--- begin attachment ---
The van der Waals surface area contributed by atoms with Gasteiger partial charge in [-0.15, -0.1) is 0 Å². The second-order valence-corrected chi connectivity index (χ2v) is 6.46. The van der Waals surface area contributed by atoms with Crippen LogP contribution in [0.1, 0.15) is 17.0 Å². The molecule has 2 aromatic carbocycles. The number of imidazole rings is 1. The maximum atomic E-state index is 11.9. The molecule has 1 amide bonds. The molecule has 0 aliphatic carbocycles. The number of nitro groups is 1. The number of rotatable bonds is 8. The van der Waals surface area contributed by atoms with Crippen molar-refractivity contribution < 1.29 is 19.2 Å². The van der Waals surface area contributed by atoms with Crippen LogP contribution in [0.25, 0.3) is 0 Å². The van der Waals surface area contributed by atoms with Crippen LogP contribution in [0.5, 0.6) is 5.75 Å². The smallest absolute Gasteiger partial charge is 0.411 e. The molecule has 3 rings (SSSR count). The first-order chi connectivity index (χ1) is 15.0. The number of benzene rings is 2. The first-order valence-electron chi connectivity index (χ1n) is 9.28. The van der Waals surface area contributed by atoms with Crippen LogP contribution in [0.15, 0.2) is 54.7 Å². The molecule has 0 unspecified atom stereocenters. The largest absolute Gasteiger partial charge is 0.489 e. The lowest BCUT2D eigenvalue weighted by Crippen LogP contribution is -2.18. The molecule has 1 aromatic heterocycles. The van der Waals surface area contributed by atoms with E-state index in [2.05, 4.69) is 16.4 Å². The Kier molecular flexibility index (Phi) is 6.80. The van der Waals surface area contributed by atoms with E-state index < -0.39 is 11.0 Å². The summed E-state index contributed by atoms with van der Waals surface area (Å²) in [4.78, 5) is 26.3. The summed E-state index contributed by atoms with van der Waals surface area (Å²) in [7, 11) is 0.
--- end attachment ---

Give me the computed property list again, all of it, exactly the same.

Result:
The van der Waals surface area contributed by atoms with Gasteiger partial charge in [-0.15, -0.1) is 0 Å². The second-order valence-corrected chi connectivity index (χ2v) is 6.46. The van der Waals surface area contributed by atoms with Crippen LogP contribution in [0.1, 0.15) is 17.0 Å². The molecule has 2 aromatic carbocycles. The number of imidazole rings is 1. The maximum atomic E-state index is 11.9. The molecule has 1 amide bonds. The molecule has 0 aliphatic carbocycles. The number of nitro groups is 1. The number of rotatable bonds is 8. The van der Waals surface area contributed by atoms with Crippen molar-refractivity contribution < 1.29 is 19.2 Å². The van der Waals surface area contributed by atoms with Crippen LogP contribution in [0.25, 0.3) is 0 Å². The van der Waals surface area contributed by atoms with Crippen LogP contribution in [0.5, 0.6) is 5.75 Å². The smallest absolute Gasteiger partial charge is 0.411 e. The molecule has 3 rings (SSSR count). The first-order chi connectivity index (χ1) is 15.0. The number of benzene rings is 2. The first-order valence-electron chi connectivity index (χ1n) is 9.28. The van der Waals surface area contributed by atoms with Crippen LogP contribution in [0.15, 0.2) is 54.7 Å². The molecule has 0 unspecified atom stereocenters. The largest absolute Gasteiger partial charge is 0.489 e. The lowest BCUT2D eigenvalue weighted by Crippen LogP contribution is -2.18. The molecule has 1 aromatic heterocycles. The van der Waals surface area contributed by atoms with E-state index in [2.05, 4.69) is 16.4 Å². The Kier molecular flexibility index (Phi) is 6.80. The van der Waals surface area contributed by atoms with E-state index < -0.39 is 11.0 Å². The summed E-state index contributed by atoms with van der Waals surface area (Å²) in [4.78, 5) is 26.3. The summed E-state index contributed by atoms with van der Waals surface area (Å²) in [7, 11) is 0.